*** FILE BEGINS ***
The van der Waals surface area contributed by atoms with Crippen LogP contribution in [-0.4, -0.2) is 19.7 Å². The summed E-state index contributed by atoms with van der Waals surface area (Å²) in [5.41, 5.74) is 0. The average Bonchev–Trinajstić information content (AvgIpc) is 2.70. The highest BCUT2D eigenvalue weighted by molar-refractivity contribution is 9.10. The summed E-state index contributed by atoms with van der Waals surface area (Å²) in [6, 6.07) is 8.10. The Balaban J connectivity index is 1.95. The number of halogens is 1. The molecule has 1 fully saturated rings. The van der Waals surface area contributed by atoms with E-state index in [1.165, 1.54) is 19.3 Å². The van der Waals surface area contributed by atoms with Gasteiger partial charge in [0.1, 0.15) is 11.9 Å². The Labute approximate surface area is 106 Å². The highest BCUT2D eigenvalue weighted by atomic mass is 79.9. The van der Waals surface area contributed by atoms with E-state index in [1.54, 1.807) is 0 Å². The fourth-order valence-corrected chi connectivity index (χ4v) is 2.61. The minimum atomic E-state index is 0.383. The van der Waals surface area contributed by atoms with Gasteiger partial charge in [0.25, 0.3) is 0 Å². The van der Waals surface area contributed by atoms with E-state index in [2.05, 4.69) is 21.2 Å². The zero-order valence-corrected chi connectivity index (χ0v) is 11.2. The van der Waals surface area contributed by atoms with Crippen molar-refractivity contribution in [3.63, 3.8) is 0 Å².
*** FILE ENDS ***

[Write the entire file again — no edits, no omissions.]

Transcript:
The van der Waals surface area contributed by atoms with Crippen LogP contribution in [-0.4, -0.2) is 19.7 Å². The summed E-state index contributed by atoms with van der Waals surface area (Å²) in [5.41, 5.74) is 0. The average Bonchev–Trinajstić information content (AvgIpc) is 2.70. The highest BCUT2D eigenvalue weighted by molar-refractivity contribution is 9.10. The summed E-state index contributed by atoms with van der Waals surface area (Å²) in [6, 6.07) is 8.10. The Balaban J connectivity index is 1.95. The number of halogens is 1. The molecule has 1 fully saturated rings. The van der Waals surface area contributed by atoms with E-state index in [1.165, 1.54) is 19.3 Å². The van der Waals surface area contributed by atoms with Gasteiger partial charge in [0.1, 0.15) is 11.9 Å². The Labute approximate surface area is 106 Å². The highest BCUT2D eigenvalue weighted by atomic mass is 79.9. The van der Waals surface area contributed by atoms with E-state index in [1.54, 1.807) is 0 Å². The fourth-order valence-corrected chi connectivity index (χ4v) is 2.61. The minimum atomic E-state index is 0.383. The van der Waals surface area contributed by atoms with Gasteiger partial charge in [0.25, 0.3) is 0 Å². The van der Waals surface area contributed by atoms with E-state index in [2.05, 4.69) is 21.2 Å². The zero-order valence-corrected chi connectivity index (χ0v) is 11.2. The van der Waals surface area contributed by atoms with Crippen molar-refractivity contribution in [3.63, 3.8) is 0 Å².